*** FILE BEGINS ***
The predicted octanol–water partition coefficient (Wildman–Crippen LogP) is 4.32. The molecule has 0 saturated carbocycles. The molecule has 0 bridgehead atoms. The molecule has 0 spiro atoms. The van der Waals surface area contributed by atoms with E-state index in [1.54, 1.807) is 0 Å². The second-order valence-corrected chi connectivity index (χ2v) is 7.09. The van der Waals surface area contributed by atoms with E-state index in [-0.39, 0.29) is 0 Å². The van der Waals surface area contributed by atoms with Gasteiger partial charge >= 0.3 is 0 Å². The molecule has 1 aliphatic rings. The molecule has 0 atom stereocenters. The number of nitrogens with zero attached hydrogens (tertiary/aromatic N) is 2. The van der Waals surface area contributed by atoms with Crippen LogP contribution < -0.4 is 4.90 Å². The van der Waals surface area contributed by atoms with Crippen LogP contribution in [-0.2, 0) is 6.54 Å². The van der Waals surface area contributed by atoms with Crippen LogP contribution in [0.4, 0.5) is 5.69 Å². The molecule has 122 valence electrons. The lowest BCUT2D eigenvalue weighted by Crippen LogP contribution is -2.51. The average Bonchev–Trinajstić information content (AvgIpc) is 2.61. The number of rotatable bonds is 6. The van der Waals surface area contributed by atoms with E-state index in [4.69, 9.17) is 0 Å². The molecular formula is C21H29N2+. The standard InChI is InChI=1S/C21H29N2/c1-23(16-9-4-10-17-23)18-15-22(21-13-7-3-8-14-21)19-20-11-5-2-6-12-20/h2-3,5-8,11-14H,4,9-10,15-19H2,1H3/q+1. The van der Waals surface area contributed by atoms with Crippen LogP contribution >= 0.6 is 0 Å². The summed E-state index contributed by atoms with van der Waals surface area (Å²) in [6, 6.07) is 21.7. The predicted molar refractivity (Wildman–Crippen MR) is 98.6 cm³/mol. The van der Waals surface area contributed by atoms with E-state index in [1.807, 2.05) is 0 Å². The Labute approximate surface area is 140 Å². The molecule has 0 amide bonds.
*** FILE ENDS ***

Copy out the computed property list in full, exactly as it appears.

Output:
The predicted octanol–water partition coefficient (Wildman–Crippen LogP) is 4.32. The molecule has 0 saturated carbocycles. The molecule has 0 bridgehead atoms. The molecule has 0 spiro atoms. The van der Waals surface area contributed by atoms with E-state index in [1.54, 1.807) is 0 Å². The second-order valence-corrected chi connectivity index (χ2v) is 7.09. The van der Waals surface area contributed by atoms with E-state index in [-0.39, 0.29) is 0 Å². The van der Waals surface area contributed by atoms with Gasteiger partial charge >= 0.3 is 0 Å². The molecule has 1 aliphatic rings. The molecule has 0 atom stereocenters. The number of nitrogens with zero attached hydrogens (tertiary/aromatic N) is 2. The van der Waals surface area contributed by atoms with Crippen LogP contribution < -0.4 is 4.90 Å². The van der Waals surface area contributed by atoms with Crippen LogP contribution in [-0.2, 0) is 6.54 Å². The van der Waals surface area contributed by atoms with Crippen LogP contribution in [0.4, 0.5) is 5.69 Å². The molecule has 122 valence electrons. The lowest BCUT2D eigenvalue weighted by Crippen LogP contribution is -2.51. The average Bonchev–Trinajstić information content (AvgIpc) is 2.61. The number of rotatable bonds is 6. The van der Waals surface area contributed by atoms with E-state index in [4.69, 9.17) is 0 Å². The molecular formula is C21H29N2+. The standard InChI is InChI=1S/C21H29N2/c1-23(16-9-4-10-17-23)18-15-22(21-13-7-3-8-14-21)19-20-11-5-2-6-12-20/h2-3,5-8,11-14H,4,9-10,15-19H2,1H3/q+1. The van der Waals surface area contributed by atoms with Crippen LogP contribution >= 0.6 is 0 Å². The summed E-state index contributed by atoms with van der Waals surface area (Å²) in [6, 6.07) is 21.7. The predicted molar refractivity (Wildman–Crippen MR) is 98.6 cm³/mol. The van der Waals surface area contributed by atoms with E-state index in [1.807, 2.05) is 0 Å². The Labute approximate surface area is 140 Å². The molecule has 0 amide bonds.